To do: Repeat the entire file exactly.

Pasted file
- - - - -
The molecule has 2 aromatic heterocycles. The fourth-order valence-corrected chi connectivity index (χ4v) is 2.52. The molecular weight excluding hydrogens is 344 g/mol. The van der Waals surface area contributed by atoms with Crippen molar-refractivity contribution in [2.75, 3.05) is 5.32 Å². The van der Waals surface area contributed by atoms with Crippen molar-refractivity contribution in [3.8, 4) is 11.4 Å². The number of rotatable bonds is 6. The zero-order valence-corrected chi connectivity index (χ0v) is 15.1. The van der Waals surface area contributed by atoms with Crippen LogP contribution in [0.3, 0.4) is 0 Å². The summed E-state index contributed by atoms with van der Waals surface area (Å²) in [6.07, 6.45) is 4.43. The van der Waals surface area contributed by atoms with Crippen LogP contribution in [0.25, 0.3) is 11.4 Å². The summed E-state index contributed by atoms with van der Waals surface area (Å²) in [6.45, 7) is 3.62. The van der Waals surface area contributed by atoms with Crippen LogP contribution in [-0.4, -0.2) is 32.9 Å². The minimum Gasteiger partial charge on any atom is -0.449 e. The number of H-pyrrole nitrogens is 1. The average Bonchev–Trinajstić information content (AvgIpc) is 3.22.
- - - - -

The molecule has 2 aromatic heterocycles. The fourth-order valence-corrected chi connectivity index (χ4v) is 2.52. The molecular weight excluding hydrogens is 344 g/mol. The van der Waals surface area contributed by atoms with Crippen molar-refractivity contribution in [2.75, 3.05) is 5.32 Å². The van der Waals surface area contributed by atoms with Crippen molar-refractivity contribution in [3.8, 4) is 11.4 Å². The number of rotatable bonds is 6. The zero-order valence-corrected chi connectivity index (χ0v) is 15.1. The van der Waals surface area contributed by atoms with Crippen LogP contribution in [0.3, 0.4) is 0 Å². The summed E-state index contributed by atoms with van der Waals surface area (Å²) in [6.07, 6.45) is 4.43. The van der Waals surface area contributed by atoms with Crippen LogP contribution in [0.25, 0.3) is 11.4 Å². The summed E-state index contributed by atoms with van der Waals surface area (Å²) in [6.45, 7) is 3.62. The van der Waals surface area contributed by atoms with Crippen LogP contribution in [-0.4, -0.2) is 32.9 Å². The minimum Gasteiger partial charge on any atom is -0.449 e. The number of H-pyrrole nitrogens is 1. The average Bonchev–Trinajstić information content (AvgIpc) is 3.22.